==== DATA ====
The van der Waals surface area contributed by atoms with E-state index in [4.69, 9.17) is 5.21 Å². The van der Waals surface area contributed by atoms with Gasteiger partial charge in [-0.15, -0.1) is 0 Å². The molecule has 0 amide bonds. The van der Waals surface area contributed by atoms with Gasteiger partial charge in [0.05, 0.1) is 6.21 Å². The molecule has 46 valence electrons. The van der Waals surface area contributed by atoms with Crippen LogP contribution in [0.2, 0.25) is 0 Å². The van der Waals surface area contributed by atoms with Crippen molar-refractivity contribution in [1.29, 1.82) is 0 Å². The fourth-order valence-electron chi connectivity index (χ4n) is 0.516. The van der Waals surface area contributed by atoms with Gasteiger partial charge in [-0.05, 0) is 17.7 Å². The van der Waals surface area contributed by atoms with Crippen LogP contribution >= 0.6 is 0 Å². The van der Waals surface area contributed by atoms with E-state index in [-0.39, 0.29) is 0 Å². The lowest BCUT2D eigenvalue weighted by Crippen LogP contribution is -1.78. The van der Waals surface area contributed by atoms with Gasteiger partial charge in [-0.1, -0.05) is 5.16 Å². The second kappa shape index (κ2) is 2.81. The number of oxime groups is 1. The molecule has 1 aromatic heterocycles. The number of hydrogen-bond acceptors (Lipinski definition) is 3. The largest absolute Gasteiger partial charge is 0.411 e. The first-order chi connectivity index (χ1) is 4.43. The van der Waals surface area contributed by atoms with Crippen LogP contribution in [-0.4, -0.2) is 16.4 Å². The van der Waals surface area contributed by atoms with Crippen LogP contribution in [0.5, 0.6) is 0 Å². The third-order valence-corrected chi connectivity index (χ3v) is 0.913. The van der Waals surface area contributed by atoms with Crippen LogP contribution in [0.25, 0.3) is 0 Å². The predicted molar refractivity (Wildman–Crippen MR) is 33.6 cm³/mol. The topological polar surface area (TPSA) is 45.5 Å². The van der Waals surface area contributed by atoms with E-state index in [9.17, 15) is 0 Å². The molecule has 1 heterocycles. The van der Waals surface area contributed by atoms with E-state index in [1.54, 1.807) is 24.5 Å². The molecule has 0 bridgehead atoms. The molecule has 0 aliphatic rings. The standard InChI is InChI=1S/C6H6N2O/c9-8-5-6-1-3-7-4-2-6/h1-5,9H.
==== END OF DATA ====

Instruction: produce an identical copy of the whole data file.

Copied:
The van der Waals surface area contributed by atoms with E-state index in [4.69, 9.17) is 5.21 Å². The van der Waals surface area contributed by atoms with Gasteiger partial charge in [-0.15, -0.1) is 0 Å². The molecule has 0 amide bonds. The van der Waals surface area contributed by atoms with Gasteiger partial charge in [0.05, 0.1) is 6.21 Å². The molecule has 46 valence electrons. The van der Waals surface area contributed by atoms with Crippen LogP contribution in [0.2, 0.25) is 0 Å². The van der Waals surface area contributed by atoms with Crippen molar-refractivity contribution in [1.29, 1.82) is 0 Å². The fourth-order valence-electron chi connectivity index (χ4n) is 0.516. The van der Waals surface area contributed by atoms with Gasteiger partial charge in [-0.05, 0) is 17.7 Å². The van der Waals surface area contributed by atoms with Crippen LogP contribution >= 0.6 is 0 Å². The van der Waals surface area contributed by atoms with E-state index in [-0.39, 0.29) is 0 Å². The lowest BCUT2D eigenvalue weighted by Crippen LogP contribution is -1.78. The van der Waals surface area contributed by atoms with Gasteiger partial charge in [-0.1, -0.05) is 5.16 Å². The second kappa shape index (κ2) is 2.81. The number of oxime groups is 1. The molecule has 1 aromatic heterocycles. The number of hydrogen-bond acceptors (Lipinski definition) is 3. The largest absolute Gasteiger partial charge is 0.411 e. The first-order chi connectivity index (χ1) is 4.43. The van der Waals surface area contributed by atoms with Crippen LogP contribution in [-0.4, -0.2) is 16.4 Å². The van der Waals surface area contributed by atoms with Crippen LogP contribution in [0.5, 0.6) is 0 Å². The third-order valence-corrected chi connectivity index (χ3v) is 0.913. The van der Waals surface area contributed by atoms with Crippen LogP contribution in [0.25, 0.3) is 0 Å². The predicted molar refractivity (Wildman–Crippen MR) is 33.6 cm³/mol. The topological polar surface area (TPSA) is 45.5 Å². The van der Waals surface area contributed by atoms with E-state index in [9.17, 15) is 0 Å². The molecule has 1 heterocycles. The van der Waals surface area contributed by atoms with E-state index in [1.54, 1.807) is 24.5 Å². The molecule has 0 bridgehead atoms. The molecule has 0 aliphatic rings. The standard InChI is InChI=1S/C6H6N2O/c9-8-5-6-1-3-7-4-2-6/h1-5,9H.